The Bank of England (BOE) maintained its Bank Rate at 0.5 percent along with its current stock of assets at 375 billion pounds, as widely expected.
As usual, the central bank of the United Kingdom added in its brief statement that its decision was taken in the context of its monetary policy guidance from August.
In August the BOE said it would not raise its base rate, unchanged since March 2009, until the UK unemployment rate fell to 7.0 percent. But due to a faster-than-expected decline in unemployment along with a stronger recovery in the UK economy, the BOE in February revised its forward guidance.
Instead of tying its monetary policy stance to a single economic indicator, the BOE said it would only raise rates when there was less slack in the economy and pointed to 18 different economic indicators that it would be watching to gauge the level of slack in the economy.
The UK unemployment rate remained steady at 7.2 percent in the three months to January from the previous three months while Gross Domestic Product expanded by 0.7 percent in the fourth quarter of 2013 from the third quarter for annual growth of 2.7 percent, up from 1.8 percent.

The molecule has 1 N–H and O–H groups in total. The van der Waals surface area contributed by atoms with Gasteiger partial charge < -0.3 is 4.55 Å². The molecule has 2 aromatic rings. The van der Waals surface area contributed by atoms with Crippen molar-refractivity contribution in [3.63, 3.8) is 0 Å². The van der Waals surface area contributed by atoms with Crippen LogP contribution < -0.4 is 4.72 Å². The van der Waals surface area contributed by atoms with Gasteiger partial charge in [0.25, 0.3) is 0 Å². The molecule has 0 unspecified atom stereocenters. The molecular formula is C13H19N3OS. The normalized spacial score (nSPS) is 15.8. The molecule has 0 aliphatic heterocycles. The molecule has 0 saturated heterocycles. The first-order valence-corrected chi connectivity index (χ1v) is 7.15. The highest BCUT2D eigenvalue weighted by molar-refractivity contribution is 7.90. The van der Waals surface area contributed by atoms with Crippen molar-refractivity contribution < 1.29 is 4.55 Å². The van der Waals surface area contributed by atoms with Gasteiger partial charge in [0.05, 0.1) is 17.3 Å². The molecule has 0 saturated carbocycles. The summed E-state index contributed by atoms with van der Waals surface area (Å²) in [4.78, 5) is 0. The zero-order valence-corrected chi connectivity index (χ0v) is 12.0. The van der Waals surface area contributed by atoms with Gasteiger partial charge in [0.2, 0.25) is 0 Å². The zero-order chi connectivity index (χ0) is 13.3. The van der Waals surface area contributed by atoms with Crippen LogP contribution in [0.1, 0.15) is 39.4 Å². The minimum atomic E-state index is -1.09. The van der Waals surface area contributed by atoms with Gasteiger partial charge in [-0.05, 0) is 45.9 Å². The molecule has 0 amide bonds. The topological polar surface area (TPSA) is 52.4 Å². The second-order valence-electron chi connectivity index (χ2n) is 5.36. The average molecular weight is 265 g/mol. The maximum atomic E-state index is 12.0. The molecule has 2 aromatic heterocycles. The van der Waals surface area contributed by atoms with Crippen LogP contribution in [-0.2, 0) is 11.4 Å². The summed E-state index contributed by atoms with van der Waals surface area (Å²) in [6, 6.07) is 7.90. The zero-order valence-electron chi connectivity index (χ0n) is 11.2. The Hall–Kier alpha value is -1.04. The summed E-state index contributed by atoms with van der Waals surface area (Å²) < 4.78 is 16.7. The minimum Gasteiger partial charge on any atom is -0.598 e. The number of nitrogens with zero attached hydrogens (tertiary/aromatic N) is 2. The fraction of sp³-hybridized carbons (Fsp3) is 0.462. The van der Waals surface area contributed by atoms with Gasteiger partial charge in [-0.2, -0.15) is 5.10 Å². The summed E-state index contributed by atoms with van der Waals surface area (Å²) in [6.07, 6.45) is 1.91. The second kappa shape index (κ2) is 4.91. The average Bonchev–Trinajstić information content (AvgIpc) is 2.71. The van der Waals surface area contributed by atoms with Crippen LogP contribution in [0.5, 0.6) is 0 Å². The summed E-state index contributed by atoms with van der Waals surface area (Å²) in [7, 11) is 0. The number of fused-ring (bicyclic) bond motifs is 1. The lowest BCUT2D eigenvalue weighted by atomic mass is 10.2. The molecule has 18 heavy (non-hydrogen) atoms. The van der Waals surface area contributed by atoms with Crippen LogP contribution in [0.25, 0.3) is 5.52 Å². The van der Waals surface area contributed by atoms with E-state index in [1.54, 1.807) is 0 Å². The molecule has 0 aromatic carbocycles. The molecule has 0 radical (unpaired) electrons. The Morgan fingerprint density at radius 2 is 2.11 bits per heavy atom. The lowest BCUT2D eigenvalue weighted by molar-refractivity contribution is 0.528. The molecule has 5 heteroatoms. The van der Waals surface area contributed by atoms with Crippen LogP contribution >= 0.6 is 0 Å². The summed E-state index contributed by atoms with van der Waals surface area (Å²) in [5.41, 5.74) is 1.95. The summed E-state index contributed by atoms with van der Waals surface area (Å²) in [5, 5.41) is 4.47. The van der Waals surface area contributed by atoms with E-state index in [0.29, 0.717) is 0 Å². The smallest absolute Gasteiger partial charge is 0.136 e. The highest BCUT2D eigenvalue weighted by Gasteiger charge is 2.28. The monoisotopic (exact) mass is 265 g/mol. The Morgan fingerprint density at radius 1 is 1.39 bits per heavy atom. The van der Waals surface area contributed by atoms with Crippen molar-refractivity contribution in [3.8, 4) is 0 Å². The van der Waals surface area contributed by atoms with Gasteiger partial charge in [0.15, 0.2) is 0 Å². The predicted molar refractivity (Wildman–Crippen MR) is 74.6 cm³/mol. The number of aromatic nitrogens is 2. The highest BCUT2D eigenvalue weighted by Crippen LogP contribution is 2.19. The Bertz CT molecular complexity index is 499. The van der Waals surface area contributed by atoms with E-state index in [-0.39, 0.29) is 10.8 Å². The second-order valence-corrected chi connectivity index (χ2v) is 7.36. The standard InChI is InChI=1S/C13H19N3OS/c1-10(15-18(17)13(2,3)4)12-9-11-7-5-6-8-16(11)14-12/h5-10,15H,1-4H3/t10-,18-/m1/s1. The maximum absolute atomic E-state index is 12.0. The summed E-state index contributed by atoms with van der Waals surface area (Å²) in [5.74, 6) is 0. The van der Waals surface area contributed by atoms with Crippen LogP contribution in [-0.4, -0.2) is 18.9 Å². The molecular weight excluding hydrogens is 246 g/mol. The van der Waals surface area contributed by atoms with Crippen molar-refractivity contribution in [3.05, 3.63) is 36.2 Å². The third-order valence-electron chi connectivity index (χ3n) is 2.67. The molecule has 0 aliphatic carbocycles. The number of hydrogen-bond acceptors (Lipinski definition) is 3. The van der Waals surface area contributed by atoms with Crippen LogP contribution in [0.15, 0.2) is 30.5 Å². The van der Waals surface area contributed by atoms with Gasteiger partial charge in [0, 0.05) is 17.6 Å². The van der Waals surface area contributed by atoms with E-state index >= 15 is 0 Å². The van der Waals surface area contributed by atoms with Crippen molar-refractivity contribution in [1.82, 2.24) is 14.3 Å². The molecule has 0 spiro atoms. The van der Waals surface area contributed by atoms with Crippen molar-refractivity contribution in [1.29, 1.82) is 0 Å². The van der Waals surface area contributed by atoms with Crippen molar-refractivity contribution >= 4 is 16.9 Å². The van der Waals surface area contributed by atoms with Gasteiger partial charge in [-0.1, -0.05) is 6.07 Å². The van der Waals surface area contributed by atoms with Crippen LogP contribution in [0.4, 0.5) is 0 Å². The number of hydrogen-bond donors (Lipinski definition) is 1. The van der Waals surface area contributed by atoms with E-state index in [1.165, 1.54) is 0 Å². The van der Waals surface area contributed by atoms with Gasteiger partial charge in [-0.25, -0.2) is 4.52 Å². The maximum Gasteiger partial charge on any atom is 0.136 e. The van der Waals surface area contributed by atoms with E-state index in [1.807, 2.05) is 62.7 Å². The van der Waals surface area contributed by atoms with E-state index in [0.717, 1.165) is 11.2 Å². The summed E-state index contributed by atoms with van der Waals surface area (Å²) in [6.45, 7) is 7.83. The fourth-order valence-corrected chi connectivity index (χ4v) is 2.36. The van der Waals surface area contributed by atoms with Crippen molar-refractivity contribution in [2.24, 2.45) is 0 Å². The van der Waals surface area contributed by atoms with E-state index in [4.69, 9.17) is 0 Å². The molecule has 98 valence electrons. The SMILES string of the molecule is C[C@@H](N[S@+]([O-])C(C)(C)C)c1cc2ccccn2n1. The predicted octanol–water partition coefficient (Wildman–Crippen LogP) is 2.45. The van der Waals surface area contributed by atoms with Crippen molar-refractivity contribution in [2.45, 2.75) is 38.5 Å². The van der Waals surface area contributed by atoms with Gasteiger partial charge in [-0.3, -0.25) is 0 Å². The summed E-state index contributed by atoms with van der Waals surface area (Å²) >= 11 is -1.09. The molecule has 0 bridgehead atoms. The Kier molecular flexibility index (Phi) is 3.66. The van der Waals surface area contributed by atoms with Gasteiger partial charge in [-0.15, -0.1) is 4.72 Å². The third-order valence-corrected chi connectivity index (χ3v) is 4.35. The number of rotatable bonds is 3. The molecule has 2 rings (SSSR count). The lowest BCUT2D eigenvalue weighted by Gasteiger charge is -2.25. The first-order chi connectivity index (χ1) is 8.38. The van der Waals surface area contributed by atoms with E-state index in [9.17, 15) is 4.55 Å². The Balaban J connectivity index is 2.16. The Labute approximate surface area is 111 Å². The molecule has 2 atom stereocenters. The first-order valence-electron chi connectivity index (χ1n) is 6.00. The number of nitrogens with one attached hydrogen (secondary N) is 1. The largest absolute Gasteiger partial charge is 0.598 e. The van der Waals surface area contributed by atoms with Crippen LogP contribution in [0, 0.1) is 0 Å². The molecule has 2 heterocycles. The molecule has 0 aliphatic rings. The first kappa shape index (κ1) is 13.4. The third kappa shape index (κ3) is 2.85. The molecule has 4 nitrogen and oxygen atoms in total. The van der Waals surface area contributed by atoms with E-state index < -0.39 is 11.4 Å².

In addition to the slack in the economy, the BOE is also basing its policy stance on keeping inflation around its 2.0 percent target. In February inflation fell to 1.7 percent, taking any pressure off the BOE of having to respond to inflationary pressures with tighter policy.
Inflation had remained above the BOE's target since late 2009 but finally fell below 2 percent in January. In 2013 inflation averaged 2.6 percent, down from 2.8 percent in 2012. This year and in 2015 the International Monetary Fund (IMF) forecast average UK inflation of 1.9 percent.
The UK economy is forecast to expand by 2.9 percent this year by the IMF after 1.8 percent growth in 2013, illustrating the country's swift economic recovery.
But BOE officials, including the governor Mark Carney, have frequently underlined that they will not raise rates until they are absolutely sure the recovery of the economy is on firm ground.
Financial markets first expect the BOE to raise rates in 2015.